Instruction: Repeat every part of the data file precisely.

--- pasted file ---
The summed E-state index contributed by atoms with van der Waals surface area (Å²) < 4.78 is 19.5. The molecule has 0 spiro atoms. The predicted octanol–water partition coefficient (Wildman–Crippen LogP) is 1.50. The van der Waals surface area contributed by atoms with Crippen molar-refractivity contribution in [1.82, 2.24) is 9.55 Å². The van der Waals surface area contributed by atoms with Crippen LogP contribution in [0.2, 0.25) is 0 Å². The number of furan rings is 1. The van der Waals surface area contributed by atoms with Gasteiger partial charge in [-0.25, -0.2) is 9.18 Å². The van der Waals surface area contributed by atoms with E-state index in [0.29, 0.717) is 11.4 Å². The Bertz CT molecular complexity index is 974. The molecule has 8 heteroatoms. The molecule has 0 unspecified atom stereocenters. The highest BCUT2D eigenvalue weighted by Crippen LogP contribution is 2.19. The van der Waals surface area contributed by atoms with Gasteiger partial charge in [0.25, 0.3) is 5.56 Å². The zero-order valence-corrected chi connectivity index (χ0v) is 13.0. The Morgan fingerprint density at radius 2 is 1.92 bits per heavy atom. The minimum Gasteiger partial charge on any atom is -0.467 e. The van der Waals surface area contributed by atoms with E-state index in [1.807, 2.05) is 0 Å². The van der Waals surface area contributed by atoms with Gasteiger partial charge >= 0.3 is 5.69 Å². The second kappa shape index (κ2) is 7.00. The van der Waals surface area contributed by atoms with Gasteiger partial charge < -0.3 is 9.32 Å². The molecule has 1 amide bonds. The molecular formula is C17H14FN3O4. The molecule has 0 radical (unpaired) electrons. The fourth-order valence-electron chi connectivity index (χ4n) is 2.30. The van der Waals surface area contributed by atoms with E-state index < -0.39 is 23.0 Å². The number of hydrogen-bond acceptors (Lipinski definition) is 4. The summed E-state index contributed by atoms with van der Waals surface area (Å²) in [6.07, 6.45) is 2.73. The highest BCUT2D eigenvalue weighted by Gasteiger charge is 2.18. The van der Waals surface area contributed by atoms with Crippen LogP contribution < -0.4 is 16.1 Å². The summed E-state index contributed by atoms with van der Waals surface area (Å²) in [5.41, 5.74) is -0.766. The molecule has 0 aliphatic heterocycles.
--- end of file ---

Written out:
The summed E-state index contributed by atoms with van der Waals surface area (Å²) < 4.78 is 19.5. The molecule has 0 spiro atoms. The predicted octanol–water partition coefficient (Wildman–Crippen LogP) is 1.50. The van der Waals surface area contributed by atoms with Crippen molar-refractivity contribution in [1.82, 2.24) is 9.55 Å². The van der Waals surface area contributed by atoms with Crippen LogP contribution in [0.2, 0.25) is 0 Å². The number of furan rings is 1. The van der Waals surface area contributed by atoms with Gasteiger partial charge in [-0.25, -0.2) is 9.18 Å². The van der Waals surface area contributed by atoms with E-state index in [0.29, 0.717) is 11.4 Å². The Bertz CT molecular complexity index is 974. The molecule has 8 heteroatoms. The molecule has 0 unspecified atom stereocenters. The highest BCUT2D eigenvalue weighted by Crippen LogP contribution is 2.19. The van der Waals surface area contributed by atoms with Gasteiger partial charge in [0.25, 0.3) is 5.56 Å². The zero-order valence-corrected chi connectivity index (χ0v) is 13.0. The Morgan fingerprint density at radius 2 is 1.92 bits per heavy atom. The minimum Gasteiger partial charge on any atom is -0.467 e. The van der Waals surface area contributed by atoms with E-state index in [1.807, 2.05) is 0 Å². The van der Waals surface area contributed by atoms with Gasteiger partial charge >= 0.3 is 5.69 Å². The second kappa shape index (κ2) is 7.00. The van der Waals surface area contributed by atoms with Gasteiger partial charge < -0.3 is 9.32 Å². The molecule has 1 amide bonds. The molecular formula is C17H14FN3O4. The molecule has 0 radical (unpaired) electrons. The fourth-order valence-electron chi connectivity index (χ4n) is 2.30. The van der Waals surface area contributed by atoms with E-state index < -0.39 is 23.0 Å². The number of hydrogen-bond acceptors (Lipinski definition) is 4. The summed E-state index contributed by atoms with van der Waals surface area (Å²) in [6.07, 6.45) is 2.73. The highest BCUT2D eigenvalue weighted by Gasteiger charge is 2.18. The van der Waals surface area contributed by atoms with Crippen LogP contribution < -0.4 is 16.1 Å². The summed E-state index contributed by atoms with van der Waals surface area (Å²) in [5.41, 5.74) is -0.766. The molecule has 0 aliphatic heterocycles.